Thanks, it seems like a more strict version of the OR assignment operator. Perhaps I shall create a post comparing the two

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stefanovualto profile image
stefanovualto

I think that you should point out the differences between falsy values (cf. developer.mozilla.org/en-US/docs/G...) and null/undefined checks (with ??). I think that will add value to your post.

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Adam Roynon Author

I think I shall leave this post as it is for now and cover the falsy values and the coalescing operator in separate posts, thank you for the feedback and ideas

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stefanovualto profile image
stefanovualto • Edited

Up to you, I just recommend you to be careful with the terms that you use in your post and in my opinion it is a good to support your posts with official references.

For example you function:

function getNotNull(a, b){
  if(a){

Doesn't work if you pass to it a falsy value like 0 or an empty string.

By being not precise you will assume wrong things (I have been there so many times, and it is still happening).

I would recommend the "you don't know js" by Kyle Simpson (@getify ), to expand your knowledge.

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acroynon profile image
Adam Roynon Author

Thanks for all the feedback. My plan isn't to fill every post with all the detail needed, at least not right now (I don't have the time to put that much time into each post). I mainly want to encourage people to begin to learn how to code, or experiment with something they haven't used before. I don't admit to knowing everything, but I don't want to overload the reader with too much information that reduces their interest in code. Again, thank you for all the feedback, I super appreciate it and I guarantee some readers will benefit from some of the links you've posted.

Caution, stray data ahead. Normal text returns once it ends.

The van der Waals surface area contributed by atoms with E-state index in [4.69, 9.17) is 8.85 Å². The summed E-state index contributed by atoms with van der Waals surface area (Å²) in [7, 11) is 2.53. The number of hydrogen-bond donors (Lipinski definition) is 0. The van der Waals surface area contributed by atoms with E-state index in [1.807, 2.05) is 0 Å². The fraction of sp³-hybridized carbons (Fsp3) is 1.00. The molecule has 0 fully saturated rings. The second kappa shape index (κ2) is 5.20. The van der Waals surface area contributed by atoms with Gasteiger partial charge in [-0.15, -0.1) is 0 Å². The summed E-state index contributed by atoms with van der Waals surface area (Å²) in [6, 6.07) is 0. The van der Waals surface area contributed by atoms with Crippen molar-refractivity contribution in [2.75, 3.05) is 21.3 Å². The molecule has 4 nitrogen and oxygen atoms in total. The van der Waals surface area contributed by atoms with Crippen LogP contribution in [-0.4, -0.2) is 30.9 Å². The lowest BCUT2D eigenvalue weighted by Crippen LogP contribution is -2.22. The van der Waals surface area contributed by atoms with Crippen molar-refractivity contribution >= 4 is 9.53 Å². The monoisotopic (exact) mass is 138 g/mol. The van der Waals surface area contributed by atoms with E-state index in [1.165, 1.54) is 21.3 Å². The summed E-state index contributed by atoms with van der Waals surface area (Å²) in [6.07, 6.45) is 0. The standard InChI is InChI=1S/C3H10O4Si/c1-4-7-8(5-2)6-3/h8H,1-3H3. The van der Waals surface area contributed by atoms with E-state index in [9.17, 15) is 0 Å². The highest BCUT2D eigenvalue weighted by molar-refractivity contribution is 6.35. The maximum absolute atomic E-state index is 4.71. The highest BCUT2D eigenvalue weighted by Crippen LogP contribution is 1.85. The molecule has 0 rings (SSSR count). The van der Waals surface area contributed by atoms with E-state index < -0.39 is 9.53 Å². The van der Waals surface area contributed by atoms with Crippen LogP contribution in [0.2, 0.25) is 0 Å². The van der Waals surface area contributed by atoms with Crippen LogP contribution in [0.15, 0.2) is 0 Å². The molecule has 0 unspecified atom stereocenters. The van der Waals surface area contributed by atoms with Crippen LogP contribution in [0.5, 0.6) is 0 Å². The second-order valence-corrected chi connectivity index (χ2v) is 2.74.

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Ruben Swieringa

You’re talking about the regular OR-operator; the OR assignment-operator doesn’t exist in Javascript (unfortunately)

let a, b;
a = null || "something"; // OR-operator only returns
b ||= "something"; // OR assignment-operator assigns if variable is falsy
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Adam Roynon Author

I consider the standard or operator the one used in if statement, for boolean logic. Then the or assignment operator being used to assign values to variables (assign this value, if its falsey assign this value instead). I could be completely wrong in my phrasing, but I think it makes a nice distinction between the two use cases

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Ruben Swieringa

You can consider a melon a nail when you hit it with a hammer, but it’s not going to make sense to anybody.

I’m afraid the long and short of it is just that the OR-assignment operator (||=) is not the OR-operator (||), sorry man.

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Adam Roynon Author

Okay, thanks for the clarification

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Adam Roynon Author

Okay thank you

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Adam Roynon Author

Great stuff, do you think my explanation in this post is good?